Legislature Passes State Budget, Cuts to UC System

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California legislators finalized a slew of proposals aimed at closing the state's budget deficit Friday afternoon, bringing a tentative end to a legislative marathon that kept lawmakers up throughout the night.

Seeking to close the state's $26.3 billion budget shortfall, the package of about 30 bills proposed drastic cuts to the state budget, including $3.2 billion from health services and social programs and $2 billion from the UC and CSU systems.

The new bill package proposes $15.5 billion in spending reductions. Since February, almost $31 billion has been cut from the state's operating budget.

In a Friday press conference, Governor Arnold Schwarzenegger said that while he was unhappy about the many one-time solutions proposed in the budget, he was proud of legislators for approving measures that would save the state from "drowning into the fiscal abyss."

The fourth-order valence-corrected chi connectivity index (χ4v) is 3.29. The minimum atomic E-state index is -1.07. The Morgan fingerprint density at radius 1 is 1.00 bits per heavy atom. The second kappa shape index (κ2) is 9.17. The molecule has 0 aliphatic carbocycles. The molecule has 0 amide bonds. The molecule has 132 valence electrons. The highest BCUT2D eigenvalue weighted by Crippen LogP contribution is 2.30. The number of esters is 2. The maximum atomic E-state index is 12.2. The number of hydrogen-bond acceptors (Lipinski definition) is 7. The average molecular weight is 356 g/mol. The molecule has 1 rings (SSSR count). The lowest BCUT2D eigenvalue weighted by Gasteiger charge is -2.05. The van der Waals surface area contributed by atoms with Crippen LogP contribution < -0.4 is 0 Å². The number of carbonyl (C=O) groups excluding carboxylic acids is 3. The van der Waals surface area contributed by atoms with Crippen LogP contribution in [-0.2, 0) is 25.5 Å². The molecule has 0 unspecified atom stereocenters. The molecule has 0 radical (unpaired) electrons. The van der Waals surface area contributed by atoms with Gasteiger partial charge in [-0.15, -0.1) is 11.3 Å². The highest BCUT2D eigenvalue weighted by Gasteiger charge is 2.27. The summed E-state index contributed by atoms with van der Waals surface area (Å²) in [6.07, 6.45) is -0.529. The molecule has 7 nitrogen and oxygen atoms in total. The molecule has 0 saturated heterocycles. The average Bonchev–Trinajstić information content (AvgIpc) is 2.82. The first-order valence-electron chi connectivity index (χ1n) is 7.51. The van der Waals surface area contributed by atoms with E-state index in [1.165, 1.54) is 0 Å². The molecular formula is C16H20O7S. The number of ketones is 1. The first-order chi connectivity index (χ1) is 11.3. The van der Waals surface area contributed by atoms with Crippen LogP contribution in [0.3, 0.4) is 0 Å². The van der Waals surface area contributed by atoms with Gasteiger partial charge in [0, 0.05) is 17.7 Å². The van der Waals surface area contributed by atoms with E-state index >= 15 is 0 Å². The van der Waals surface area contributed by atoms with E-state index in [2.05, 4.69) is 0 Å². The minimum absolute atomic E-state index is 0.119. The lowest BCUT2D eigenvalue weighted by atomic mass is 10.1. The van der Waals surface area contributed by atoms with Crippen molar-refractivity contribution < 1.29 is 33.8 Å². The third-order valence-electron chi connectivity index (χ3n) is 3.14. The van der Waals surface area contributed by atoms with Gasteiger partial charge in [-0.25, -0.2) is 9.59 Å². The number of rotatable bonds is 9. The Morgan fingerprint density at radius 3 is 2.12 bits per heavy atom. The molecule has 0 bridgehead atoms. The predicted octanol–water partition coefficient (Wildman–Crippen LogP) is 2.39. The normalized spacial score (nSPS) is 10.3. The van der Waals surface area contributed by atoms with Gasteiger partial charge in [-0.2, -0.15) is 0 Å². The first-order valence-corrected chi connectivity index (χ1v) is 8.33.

But he warned that uncertainties remain, and legislators could be called upon to reconvene and make further cuts in the coming months.

Despite Senate approval, the state Assembly rejected two controversial proposals, one aimed at borrowing $900 million in gas tax revenues from local governments, and another that would have generated $100 million annually through offshore drilling.

The governor is expected to cover the shortfall through other cuts that he said will be discussed over the weekend.

The governor's May proposal to eliminate the Cal Grant program was rejected by the conference budget committee in June, and current recipients for the 2009-10 school year should still expect to receive the grant money as part of their financial aid packages, according to UC spokesperson Peter King.

But King added that the future of the program, which currently provides student aid for 46,000 undergraduates in the UC system, remains uncertain.

"They are simply honoring commitments they've already made," he said. "We're fighting now so we can get them in the long term, but right now it's just the status quo."


Contact Chris Carrassi at [email protected]

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